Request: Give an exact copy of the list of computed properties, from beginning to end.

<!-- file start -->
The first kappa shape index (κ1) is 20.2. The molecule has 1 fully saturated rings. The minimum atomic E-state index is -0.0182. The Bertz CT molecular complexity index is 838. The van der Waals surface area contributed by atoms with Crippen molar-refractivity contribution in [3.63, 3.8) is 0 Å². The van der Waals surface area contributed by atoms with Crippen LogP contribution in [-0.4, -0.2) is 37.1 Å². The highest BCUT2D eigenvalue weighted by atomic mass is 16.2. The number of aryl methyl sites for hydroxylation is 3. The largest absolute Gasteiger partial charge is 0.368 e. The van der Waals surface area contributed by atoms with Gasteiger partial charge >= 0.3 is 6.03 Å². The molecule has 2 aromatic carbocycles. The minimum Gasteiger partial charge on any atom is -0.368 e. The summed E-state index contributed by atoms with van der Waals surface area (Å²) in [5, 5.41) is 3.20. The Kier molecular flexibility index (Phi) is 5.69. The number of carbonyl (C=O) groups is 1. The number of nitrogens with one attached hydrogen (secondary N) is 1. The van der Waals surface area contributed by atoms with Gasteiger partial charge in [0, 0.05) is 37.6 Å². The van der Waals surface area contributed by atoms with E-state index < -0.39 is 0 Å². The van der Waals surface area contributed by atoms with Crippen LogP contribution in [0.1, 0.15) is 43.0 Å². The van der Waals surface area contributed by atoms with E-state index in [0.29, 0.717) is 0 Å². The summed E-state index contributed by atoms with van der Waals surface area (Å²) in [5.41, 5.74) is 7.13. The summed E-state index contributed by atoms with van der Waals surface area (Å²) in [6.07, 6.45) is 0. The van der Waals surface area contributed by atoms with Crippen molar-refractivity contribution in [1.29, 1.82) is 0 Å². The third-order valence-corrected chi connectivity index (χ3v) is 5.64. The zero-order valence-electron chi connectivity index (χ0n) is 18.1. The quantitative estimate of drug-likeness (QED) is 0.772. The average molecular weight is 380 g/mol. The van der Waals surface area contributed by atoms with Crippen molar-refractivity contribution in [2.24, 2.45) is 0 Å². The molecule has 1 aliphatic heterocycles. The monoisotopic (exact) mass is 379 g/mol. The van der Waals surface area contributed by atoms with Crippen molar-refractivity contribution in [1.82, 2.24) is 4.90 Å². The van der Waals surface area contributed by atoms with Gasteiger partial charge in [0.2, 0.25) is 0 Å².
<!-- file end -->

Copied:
The first kappa shape index (κ1) is 20.2. The molecule has 1 fully saturated rings. The minimum atomic E-state index is -0.0182. The Bertz CT molecular complexity index is 838. The van der Waals surface area contributed by atoms with Crippen molar-refractivity contribution in [3.63, 3.8) is 0 Å². The van der Waals surface area contributed by atoms with Crippen LogP contribution in [-0.4, -0.2) is 37.1 Å². The highest BCUT2D eigenvalue weighted by atomic mass is 16.2. The number of aryl methyl sites for hydroxylation is 3. The largest absolute Gasteiger partial charge is 0.368 e. The van der Waals surface area contributed by atoms with Gasteiger partial charge >= 0.3 is 6.03 Å². The molecule has 2 aromatic carbocycles. The minimum Gasteiger partial charge on any atom is -0.368 e. The summed E-state index contributed by atoms with van der Waals surface area (Å²) in [5, 5.41) is 3.20. The Kier molecular flexibility index (Phi) is 5.69. The number of carbonyl (C=O) groups is 1. The number of nitrogens with one attached hydrogen (secondary N) is 1. The van der Waals surface area contributed by atoms with Gasteiger partial charge in [0, 0.05) is 37.6 Å². The van der Waals surface area contributed by atoms with E-state index < -0.39 is 0 Å². The van der Waals surface area contributed by atoms with Crippen LogP contribution in [0.1, 0.15) is 43.0 Å². The van der Waals surface area contributed by atoms with E-state index in [0.29, 0.717) is 0 Å². The summed E-state index contributed by atoms with van der Waals surface area (Å²) in [5.41, 5.74) is 7.13. The summed E-state index contributed by atoms with van der Waals surface area (Å²) in [6.07, 6.45) is 0. The van der Waals surface area contributed by atoms with Crippen molar-refractivity contribution in [1.29, 1.82) is 0 Å². The third-order valence-corrected chi connectivity index (χ3v) is 5.64. The zero-order valence-electron chi connectivity index (χ0n) is 18.1. The quantitative estimate of drug-likeness (QED) is 0.772. The average molecular weight is 380 g/mol. The van der Waals surface area contributed by atoms with Crippen molar-refractivity contribution in [2.24, 2.45) is 0 Å². The molecule has 1 aliphatic heterocycles. The monoisotopic (exact) mass is 379 g/mol. The van der Waals surface area contributed by atoms with Crippen molar-refractivity contribution in [1.82, 2.24) is 4.90 Å². The van der Waals surface area contributed by atoms with Gasteiger partial charge in [0.2, 0.25) is 0 Å².